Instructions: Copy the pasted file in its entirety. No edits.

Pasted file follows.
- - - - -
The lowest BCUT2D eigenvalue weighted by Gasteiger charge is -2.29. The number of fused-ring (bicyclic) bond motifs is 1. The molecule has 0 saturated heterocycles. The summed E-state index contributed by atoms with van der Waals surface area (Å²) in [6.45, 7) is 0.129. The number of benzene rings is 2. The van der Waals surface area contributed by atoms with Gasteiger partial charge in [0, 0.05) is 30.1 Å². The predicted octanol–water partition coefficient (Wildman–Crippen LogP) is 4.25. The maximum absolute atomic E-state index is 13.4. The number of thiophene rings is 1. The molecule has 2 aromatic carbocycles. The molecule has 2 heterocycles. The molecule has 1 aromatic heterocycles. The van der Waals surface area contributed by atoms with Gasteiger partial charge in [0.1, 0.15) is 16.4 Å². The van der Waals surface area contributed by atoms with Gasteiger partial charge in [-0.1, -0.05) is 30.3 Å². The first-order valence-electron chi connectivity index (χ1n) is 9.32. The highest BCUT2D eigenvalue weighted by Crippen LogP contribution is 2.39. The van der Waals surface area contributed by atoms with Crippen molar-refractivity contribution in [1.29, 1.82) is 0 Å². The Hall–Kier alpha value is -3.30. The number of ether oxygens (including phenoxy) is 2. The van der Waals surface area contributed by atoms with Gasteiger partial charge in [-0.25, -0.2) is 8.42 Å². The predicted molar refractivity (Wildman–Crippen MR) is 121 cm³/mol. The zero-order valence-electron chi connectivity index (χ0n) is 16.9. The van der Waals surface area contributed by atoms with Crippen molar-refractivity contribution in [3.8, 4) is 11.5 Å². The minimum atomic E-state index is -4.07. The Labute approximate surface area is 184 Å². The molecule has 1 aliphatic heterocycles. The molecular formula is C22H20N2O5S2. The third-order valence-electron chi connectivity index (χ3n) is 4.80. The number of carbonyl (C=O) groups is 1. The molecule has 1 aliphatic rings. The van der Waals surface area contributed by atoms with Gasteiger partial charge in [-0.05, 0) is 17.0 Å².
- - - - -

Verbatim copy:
The lowest BCUT2D eigenvalue weighted by Gasteiger charge is -2.29. The number of fused-ring (bicyclic) bond motifs is 1. The molecule has 0 saturated heterocycles. The summed E-state index contributed by atoms with van der Waals surface area (Å²) in [6.45, 7) is 0.129. The number of benzene rings is 2. The van der Waals surface area contributed by atoms with Gasteiger partial charge in [0, 0.05) is 30.1 Å². The predicted octanol–water partition coefficient (Wildman–Crippen LogP) is 4.25. The maximum absolute atomic E-state index is 13.4. The number of thiophene rings is 1. The molecule has 2 aromatic carbocycles. The molecule has 2 heterocycles. The molecule has 1 aromatic heterocycles. The van der Waals surface area contributed by atoms with Gasteiger partial charge in [0.1, 0.15) is 16.4 Å². The van der Waals surface area contributed by atoms with Gasteiger partial charge in [-0.1, -0.05) is 30.3 Å². The first-order valence-electron chi connectivity index (χ1n) is 9.32. The highest BCUT2D eigenvalue weighted by Crippen LogP contribution is 2.39. The van der Waals surface area contributed by atoms with Crippen molar-refractivity contribution in [1.29, 1.82) is 0 Å². The Hall–Kier alpha value is -3.30. The number of ether oxygens (including phenoxy) is 2. The van der Waals surface area contributed by atoms with Gasteiger partial charge in [-0.25, -0.2) is 8.42 Å². The predicted molar refractivity (Wildman–Crippen MR) is 121 cm³/mol. The zero-order valence-electron chi connectivity index (χ0n) is 16.9. The van der Waals surface area contributed by atoms with Crippen molar-refractivity contribution in [3.8, 4) is 11.5 Å². The minimum atomic E-state index is -4.07. The Labute approximate surface area is 184 Å². The molecule has 1 aliphatic heterocycles. The molecular formula is C22H20N2O5S2. The third-order valence-electron chi connectivity index (χ3n) is 4.80. The number of carbonyl (C=O) groups is 1. The molecule has 1 aliphatic rings. The van der Waals surface area contributed by atoms with Gasteiger partial charge in [-0.05, 0) is 17.0 Å².